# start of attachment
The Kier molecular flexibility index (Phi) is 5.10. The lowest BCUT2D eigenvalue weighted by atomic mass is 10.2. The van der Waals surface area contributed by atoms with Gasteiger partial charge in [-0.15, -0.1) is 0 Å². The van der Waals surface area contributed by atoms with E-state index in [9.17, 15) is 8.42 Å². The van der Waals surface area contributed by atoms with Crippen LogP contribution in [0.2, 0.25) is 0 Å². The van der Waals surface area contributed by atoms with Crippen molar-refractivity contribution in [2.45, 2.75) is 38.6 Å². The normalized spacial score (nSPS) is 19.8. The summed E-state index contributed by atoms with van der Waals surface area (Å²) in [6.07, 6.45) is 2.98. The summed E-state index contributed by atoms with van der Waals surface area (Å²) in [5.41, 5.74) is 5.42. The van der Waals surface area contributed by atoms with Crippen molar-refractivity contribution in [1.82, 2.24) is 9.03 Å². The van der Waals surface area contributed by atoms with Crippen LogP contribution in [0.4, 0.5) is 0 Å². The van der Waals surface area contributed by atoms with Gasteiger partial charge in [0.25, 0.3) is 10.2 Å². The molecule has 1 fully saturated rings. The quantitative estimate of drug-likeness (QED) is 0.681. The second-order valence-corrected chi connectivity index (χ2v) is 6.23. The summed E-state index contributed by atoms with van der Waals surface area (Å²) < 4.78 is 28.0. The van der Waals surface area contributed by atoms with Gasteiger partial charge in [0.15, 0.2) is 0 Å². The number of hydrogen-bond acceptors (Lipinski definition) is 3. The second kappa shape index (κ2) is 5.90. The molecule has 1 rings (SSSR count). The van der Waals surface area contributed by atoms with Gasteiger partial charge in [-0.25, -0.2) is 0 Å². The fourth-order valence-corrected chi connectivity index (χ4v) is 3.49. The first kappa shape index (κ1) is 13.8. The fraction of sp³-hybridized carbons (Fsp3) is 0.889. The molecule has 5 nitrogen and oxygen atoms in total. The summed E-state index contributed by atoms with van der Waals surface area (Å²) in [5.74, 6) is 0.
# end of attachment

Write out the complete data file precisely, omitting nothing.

The Kier molecular flexibility index (Phi) is 5.10. The lowest BCUT2D eigenvalue weighted by atomic mass is 10.2. The van der Waals surface area contributed by atoms with Gasteiger partial charge in [-0.15, -0.1) is 0 Å². The van der Waals surface area contributed by atoms with E-state index in [9.17, 15) is 8.42 Å². The van der Waals surface area contributed by atoms with Crippen LogP contribution in [0.2, 0.25) is 0 Å². The van der Waals surface area contributed by atoms with Crippen molar-refractivity contribution in [2.45, 2.75) is 38.6 Å². The normalized spacial score (nSPS) is 19.8. The summed E-state index contributed by atoms with van der Waals surface area (Å²) in [6.07, 6.45) is 2.98. The summed E-state index contributed by atoms with van der Waals surface area (Å²) in [5.41, 5.74) is 5.42. The van der Waals surface area contributed by atoms with Crippen molar-refractivity contribution in [1.82, 2.24) is 9.03 Å². The van der Waals surface area contributed by atoms with Crippen LogP contribution in [0.4, 0.5) is 0 Å². The van der Waals surface area contributed by atoms with Gasteiger partial charge in [0.25, 0.3) is 10.2 Å². The molecule has 1 fully saturated rings. The quantitative estimate of drug-likeness (QED) is 0.681. The second-order valence-corrected chi connectivity index (χ2v) is 6.23. The summed E-state index contributed by atoms with van der Waals surface area (Å²) < 4.78 is 28.0. The van der Waals surface area contributed by atoms with Gasteiger partial charge in [0.15, 0.2) is 0 Å². The number of hydrogen-bond acceptors (Lipinski definition) is 3. The second kappa shape index (κ2) is 5.90. The molecule has 1 rings (SSSR count). The van der Waals surface area contributed by atoms with Gasteiger partial charge in [-0.25, -0.2) is 0 Å². The fourth-order valence-corrected chi connectivity index (χ4v) is 3.49. The first kappa shape index (κ1) is 13.8. The fraction of sp³-hybridized carbons (Fsp3) is 0.889. The molecule has 5 nitrogen and oxygen atoms in total. The summed E-state index contributed by atoms with van der Waals surface area (Å²) in [5.74, 6) is 0.